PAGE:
The servient parcel is the property across which an easement crosses. The dominant parcel is the property which the easement benefits. An easement which benefits a particular parcel is said to be appurtenant to that land. An easement which is specific to a person, and not tiled to a dominant parcel is called an easement in gross. An easement appurtenant will pass with the title of the dominant parcel. This allows the buyer to use the easement in the same manner as the seller did. An easement in gross is generally unaffected by who holds title to the property. Utility easements are a typical example of an easement in appurtenant.
There are numerous types of easement that are recognized under Maryland law. These include right of way easements, utility easements, drainage easements, conservation easements, solar easements, sewer easements and driveway easements.
Easements can be created in various ways. An express easement is one that is created by grant, which is a deed, from one person allowing another an easement in their property. Easements can also be created by reservation. This generally occurs when a property owner subdivides a parcel into two or more smaller parcels by selling one, but retaining a right to cross it to access the others.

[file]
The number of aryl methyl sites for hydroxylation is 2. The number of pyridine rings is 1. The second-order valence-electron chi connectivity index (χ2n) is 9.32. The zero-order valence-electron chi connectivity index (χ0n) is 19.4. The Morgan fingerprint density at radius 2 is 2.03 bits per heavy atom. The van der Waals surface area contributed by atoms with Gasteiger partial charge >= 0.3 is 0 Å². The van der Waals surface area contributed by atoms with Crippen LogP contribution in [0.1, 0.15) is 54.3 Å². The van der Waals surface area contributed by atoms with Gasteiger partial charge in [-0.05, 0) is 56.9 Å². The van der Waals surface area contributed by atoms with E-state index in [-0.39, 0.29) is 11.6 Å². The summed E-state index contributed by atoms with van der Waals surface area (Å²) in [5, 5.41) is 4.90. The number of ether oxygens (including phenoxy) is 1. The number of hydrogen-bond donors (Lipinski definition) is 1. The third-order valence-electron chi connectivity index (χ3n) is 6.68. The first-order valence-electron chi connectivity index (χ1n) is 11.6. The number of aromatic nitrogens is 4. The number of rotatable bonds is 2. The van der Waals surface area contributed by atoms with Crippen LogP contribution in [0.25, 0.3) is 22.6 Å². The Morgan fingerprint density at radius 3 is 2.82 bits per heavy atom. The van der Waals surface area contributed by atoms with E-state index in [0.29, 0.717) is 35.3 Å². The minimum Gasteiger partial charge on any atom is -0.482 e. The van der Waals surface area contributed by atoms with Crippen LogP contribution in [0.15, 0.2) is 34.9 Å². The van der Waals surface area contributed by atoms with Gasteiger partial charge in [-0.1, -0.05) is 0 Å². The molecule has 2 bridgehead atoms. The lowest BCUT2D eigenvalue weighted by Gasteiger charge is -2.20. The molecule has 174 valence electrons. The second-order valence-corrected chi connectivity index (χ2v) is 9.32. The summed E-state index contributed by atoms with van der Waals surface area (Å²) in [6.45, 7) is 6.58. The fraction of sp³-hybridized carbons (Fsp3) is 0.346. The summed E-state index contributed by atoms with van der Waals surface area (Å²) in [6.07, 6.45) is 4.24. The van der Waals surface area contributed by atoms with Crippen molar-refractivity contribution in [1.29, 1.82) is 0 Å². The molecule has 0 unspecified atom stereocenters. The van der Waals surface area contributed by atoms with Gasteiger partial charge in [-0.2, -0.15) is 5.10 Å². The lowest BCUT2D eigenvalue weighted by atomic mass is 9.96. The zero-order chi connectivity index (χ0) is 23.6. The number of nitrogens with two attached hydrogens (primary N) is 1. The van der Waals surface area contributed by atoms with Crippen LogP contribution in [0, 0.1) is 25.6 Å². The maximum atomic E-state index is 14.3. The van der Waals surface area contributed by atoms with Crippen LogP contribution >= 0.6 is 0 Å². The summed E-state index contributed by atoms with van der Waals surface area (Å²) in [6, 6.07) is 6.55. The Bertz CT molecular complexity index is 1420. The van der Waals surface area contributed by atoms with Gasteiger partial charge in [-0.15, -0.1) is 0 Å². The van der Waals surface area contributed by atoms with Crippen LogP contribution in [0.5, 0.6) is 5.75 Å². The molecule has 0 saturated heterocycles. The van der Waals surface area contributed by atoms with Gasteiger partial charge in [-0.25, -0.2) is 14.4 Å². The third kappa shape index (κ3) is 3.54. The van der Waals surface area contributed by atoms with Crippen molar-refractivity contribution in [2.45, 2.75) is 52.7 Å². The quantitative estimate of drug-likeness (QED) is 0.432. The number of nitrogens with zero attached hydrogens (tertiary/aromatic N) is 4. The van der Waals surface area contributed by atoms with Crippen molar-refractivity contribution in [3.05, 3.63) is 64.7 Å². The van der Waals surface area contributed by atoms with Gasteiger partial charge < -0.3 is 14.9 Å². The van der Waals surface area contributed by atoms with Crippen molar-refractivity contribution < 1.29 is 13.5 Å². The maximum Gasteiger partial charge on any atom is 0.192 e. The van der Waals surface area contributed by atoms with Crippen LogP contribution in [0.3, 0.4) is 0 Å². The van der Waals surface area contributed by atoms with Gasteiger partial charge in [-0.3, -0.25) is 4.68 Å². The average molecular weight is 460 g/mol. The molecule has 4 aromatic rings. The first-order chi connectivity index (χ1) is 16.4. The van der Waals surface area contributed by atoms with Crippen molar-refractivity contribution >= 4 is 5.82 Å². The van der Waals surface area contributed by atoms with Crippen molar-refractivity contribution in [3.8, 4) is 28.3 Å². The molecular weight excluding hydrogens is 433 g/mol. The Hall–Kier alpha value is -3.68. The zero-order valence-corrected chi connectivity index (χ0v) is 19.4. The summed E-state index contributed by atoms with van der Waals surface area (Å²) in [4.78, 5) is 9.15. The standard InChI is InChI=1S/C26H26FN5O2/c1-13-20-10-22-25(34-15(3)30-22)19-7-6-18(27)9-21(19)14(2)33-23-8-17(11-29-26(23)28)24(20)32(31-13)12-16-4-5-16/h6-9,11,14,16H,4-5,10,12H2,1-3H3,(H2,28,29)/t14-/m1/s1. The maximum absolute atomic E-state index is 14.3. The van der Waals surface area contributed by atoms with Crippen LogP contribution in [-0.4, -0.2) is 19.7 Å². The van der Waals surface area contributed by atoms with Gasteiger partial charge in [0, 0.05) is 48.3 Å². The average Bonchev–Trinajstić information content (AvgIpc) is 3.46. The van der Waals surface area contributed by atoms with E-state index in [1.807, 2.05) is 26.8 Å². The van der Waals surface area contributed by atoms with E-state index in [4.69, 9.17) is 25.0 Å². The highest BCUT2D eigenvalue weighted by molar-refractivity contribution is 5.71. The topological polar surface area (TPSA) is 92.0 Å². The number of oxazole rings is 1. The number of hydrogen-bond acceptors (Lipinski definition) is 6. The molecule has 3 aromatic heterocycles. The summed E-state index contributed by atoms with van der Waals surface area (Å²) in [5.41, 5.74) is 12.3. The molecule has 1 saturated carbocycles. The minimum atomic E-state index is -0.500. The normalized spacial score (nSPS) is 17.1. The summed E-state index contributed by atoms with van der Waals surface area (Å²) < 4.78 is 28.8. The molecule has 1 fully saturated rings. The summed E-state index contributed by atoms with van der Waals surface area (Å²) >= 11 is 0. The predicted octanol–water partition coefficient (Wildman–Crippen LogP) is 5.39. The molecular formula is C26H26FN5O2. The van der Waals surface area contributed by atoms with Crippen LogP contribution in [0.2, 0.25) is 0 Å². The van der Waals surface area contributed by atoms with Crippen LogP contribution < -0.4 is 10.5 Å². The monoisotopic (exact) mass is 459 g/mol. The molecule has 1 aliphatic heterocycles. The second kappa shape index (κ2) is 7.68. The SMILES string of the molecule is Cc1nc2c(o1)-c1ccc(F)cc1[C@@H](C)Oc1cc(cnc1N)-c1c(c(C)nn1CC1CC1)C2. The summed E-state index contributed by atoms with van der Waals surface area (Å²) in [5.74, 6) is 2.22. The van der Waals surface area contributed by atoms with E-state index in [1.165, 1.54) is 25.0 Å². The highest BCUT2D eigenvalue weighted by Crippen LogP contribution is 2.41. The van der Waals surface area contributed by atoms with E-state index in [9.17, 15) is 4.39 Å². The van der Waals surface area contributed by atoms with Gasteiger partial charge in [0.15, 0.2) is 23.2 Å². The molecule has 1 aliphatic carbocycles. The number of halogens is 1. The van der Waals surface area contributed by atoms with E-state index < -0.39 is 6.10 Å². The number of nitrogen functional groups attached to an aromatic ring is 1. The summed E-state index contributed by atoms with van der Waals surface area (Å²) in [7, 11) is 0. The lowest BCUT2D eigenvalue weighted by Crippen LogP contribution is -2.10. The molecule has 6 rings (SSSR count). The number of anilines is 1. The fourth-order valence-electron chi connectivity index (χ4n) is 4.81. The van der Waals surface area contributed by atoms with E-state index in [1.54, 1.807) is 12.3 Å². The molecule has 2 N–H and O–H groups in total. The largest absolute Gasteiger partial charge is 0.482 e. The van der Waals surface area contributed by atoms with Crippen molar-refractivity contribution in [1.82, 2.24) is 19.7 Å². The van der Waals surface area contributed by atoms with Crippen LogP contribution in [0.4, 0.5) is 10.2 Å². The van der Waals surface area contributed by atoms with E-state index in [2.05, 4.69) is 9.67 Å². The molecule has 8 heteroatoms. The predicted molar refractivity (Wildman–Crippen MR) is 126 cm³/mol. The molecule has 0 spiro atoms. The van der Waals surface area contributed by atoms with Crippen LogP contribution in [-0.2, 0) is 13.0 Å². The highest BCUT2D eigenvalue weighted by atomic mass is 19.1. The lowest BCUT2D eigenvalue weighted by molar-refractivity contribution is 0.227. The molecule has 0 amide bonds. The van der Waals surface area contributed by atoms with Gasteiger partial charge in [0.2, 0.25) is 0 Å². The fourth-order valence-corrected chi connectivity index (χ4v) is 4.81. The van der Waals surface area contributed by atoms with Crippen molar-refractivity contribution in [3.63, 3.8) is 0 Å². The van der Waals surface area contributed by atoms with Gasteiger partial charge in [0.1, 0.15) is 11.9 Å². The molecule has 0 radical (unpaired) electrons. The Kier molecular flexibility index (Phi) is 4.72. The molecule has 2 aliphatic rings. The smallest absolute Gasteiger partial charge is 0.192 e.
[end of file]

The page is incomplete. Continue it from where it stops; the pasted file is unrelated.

In addition to an express grant or reservation, an easement can be created through litigation. Easements created through litigation generally fall into three categories: necessity, prescription and implication.
- Easement by Necessity. An easement by necessity arises when a parcel of property is subdivided in a way that one of the newly created portions does not have access to a public road or right-of-way. The court will grant an easement by necessity if it is reasonably necessary for the fair use and enjoyment of the property that does not have access to the public road.
- Easement by Prescription. An easement by prescription arises when an individual makes adverse, continuous and hostile use of a right-of-way over the property of another for a period of twenty years. The element of hostility does not necessarily imply enmity or ill will; it simply means that the person using the right-of-way has not obtained permission from the owner.